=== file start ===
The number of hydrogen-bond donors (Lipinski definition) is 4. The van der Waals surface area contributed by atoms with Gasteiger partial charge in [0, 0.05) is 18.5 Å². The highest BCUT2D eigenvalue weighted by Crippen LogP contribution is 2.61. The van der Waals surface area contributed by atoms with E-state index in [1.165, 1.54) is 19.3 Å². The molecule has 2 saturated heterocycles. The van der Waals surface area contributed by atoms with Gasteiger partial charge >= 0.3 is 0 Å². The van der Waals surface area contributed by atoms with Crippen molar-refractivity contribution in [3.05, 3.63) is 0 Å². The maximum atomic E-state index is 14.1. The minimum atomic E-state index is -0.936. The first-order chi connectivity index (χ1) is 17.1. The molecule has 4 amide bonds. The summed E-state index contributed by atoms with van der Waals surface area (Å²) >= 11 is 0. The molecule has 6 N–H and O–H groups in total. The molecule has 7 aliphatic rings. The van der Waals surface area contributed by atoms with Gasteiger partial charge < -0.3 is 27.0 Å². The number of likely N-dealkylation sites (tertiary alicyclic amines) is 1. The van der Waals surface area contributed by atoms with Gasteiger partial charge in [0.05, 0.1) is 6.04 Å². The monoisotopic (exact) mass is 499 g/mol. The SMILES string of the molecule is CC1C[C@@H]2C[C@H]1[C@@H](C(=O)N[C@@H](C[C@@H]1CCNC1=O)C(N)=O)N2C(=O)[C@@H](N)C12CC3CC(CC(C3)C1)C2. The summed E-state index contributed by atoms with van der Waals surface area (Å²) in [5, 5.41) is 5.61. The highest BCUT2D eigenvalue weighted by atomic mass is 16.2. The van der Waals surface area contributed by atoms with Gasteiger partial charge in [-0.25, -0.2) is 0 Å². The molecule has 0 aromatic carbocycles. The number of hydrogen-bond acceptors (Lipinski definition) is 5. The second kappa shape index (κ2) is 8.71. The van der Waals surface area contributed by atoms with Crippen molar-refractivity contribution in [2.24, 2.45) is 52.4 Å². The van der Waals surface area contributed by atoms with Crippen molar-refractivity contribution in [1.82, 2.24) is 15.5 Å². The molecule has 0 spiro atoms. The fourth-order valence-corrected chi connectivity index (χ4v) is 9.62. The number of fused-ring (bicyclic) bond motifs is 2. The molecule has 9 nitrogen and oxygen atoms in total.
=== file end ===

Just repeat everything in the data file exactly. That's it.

The number of hydrogen-bond donors (Lipinski definition) is 4. The van der Waals surface area contributed by atoms with Gasteiger partial charge in [0, 0.05) is 18.5 Å². The highest BCUT2D eigenvalue weighted by Crippen LogP contribution is 2.61. The van der Waals surface area contributed by atoms with E-state index in [1.165, 1.54) is 19.3 Å². The molecule has 2 saturated heterocycles. The van der Waals surface area contributed by atoms with Gasteiger partial charge >= 0.3 is 0 Å². The van der Waals surface area contributed by atoms with Crippen molar-refractivity contribution in [3.05, 3.63) is 0 Å². The maximum atomic E-state index is 14.1. The minimum atomic E-state index is -0.936. The first-order chi connectivity index (χ1) is 17.1. The molecule has 4 amide bonds. The summed E-state index contributed by atoms with van der Waals surface area (Å²) >= 11 is 0. The molecule has 6 N–H and O–H groups in total. The molecule has 7 aliphatic rings. The van der Waals surface area contributed by atoms with Gasteiger partial charge < -0.3 is 27.0 Å². The number of likely N-dealkylation sites (tertiary alicyclic amines) is 1. The van der Waals surface area contributed by atoms with Gasteiger partial charge in [0.05, 0.1) is 6.04 Å². The monoisotopic (exact) mass is 499 g/mol. The SMILES string of the molecule is CC1C[C@@H]2C[C@H]1[C@@H](C(=O)N[C@@H](C[C@@H]1CCNC1=O)C(N)=O)N2C(=O)[C@@H](N)C12CC3CC(CC(C3)C1)C2. The summed E-state index contributed by atoms with van der Waals surface area (Å²) in [5, 5.41) is 5.61. The highest BCUT2D eigenvalue weighted by atomic mass is 16.2. The van der Waals surface area contributed by atoms with Gasteiger partial charge in [-0.25, -0.2) is 0 Å². The molecule has 0 aromatic carbocycles. The number of hydrogen-bond acceptors (Lipinski definition) is 5. The second kappa shape index (κ2) is 8.71. The van der Waals surface area contributed by atoms with Crippen molar-refractivity contribution in [2.24, 2.45) is 52.4 Å². The van der Waals surface area contributed by atoms with Crippen molar-refractivity contribution in [1.82, 2.24) is 15.5 Å². The molecule has 0 spiro atoms. The fourth-order valence-corrected chi connectivity index (χ4v) is 9.62. The number of fused-ring (bicyclic) bond motifs is 2. The molecule has 9 nitrogen and oxygen atoms in total.